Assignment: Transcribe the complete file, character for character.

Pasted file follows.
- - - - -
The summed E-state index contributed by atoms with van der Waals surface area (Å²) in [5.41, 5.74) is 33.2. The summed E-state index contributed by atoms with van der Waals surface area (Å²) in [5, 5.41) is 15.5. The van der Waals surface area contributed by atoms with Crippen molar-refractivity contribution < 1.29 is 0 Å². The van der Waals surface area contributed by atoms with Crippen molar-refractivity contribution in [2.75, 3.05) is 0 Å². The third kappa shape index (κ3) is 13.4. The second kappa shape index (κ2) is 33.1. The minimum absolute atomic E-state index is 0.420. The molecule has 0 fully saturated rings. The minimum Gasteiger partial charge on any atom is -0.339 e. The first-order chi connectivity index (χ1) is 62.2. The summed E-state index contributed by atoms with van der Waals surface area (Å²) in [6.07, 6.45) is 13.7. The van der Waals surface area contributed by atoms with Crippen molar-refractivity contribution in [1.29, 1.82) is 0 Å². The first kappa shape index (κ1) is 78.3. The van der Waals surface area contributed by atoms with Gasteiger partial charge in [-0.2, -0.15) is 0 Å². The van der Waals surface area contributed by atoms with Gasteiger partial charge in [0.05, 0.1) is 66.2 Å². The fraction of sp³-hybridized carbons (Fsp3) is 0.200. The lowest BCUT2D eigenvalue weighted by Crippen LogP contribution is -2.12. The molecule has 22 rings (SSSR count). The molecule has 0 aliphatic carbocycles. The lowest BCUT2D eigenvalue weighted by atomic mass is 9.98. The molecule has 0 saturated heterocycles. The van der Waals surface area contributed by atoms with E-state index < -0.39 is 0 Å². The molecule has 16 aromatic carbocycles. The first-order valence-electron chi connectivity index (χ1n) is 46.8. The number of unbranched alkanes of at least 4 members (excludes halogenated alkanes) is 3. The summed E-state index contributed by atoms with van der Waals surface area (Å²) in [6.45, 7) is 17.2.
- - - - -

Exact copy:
The summed E-state index contributed by atoms with van der Waals surface area (Å²) in [5.41, 5.74) is 33.2. The summed E-state index contributed by atoms with van der Waals surface area (Å²) in [5, 5.41) is 15.5. The van der Waals surface area contributed by atoms with Crippen molar-refractivity contribution < 1.29 is 0 Å². The van der Waals surface area contributed by atoms with Crippen molar-refractivity contribution in [2.75, 3.05) is 0 Å². The third kappa shape index (κ3) is 13.4. The second kappa shape index (κ2) is 33.1. The minimum absolute atomic E-state index is 0.420. The molecule has 0 fully saturated rings. The minimum Gasteiger partial charge on any atom is -0.339 e. The first-order chi connectivity index (χ1) is 62.2. The summed E-state index contributed by atoms with van der Waals surface area (Å²) in [6.07, 6.45) is 13.7. The van der Waals surface area contributed by atoms with Crippen molar-refractivity contribution in [1.29, 1.82) is 0 Å². The first kappa shape index (κ1) is 78.3. The van der Waals surface area contributed by atoms with Gasteiger partial charge in [-0.2, -0.15) is 0 Å². The van der Waals surface area contributed by atoms with Gasteiger partial charge in [0.05, 0.1) is 66.2 Å². The fraction of sp³-hybridized carbons (Fsp3) is 0.200. The lowest BCUT2D eigenvalue weighted by Crippen LogP contribution is -2.12. The molecule has 22 rings (SSSR count). The molecule has 0 aliphatic carbocycles. The lowest BCUT2D eigenvalue weighted by atomic mass is 9.98. The molecule has 0 saturated heterocycles. The van der Waals surface area contributed by atoms with E-state index < -0.39 is 0 Å². The molecule has 16 aromatic carbocycles. The first-order valence-electron chi connectivity index (χ1n) is 46.8. The number of unbranched alkanes of at least 4 members (excludes halogenated alkanes) is 3. The summed E-state index contributed by atoms with van der Waals surface area (Å²) in [6.45, 7) is 17.2.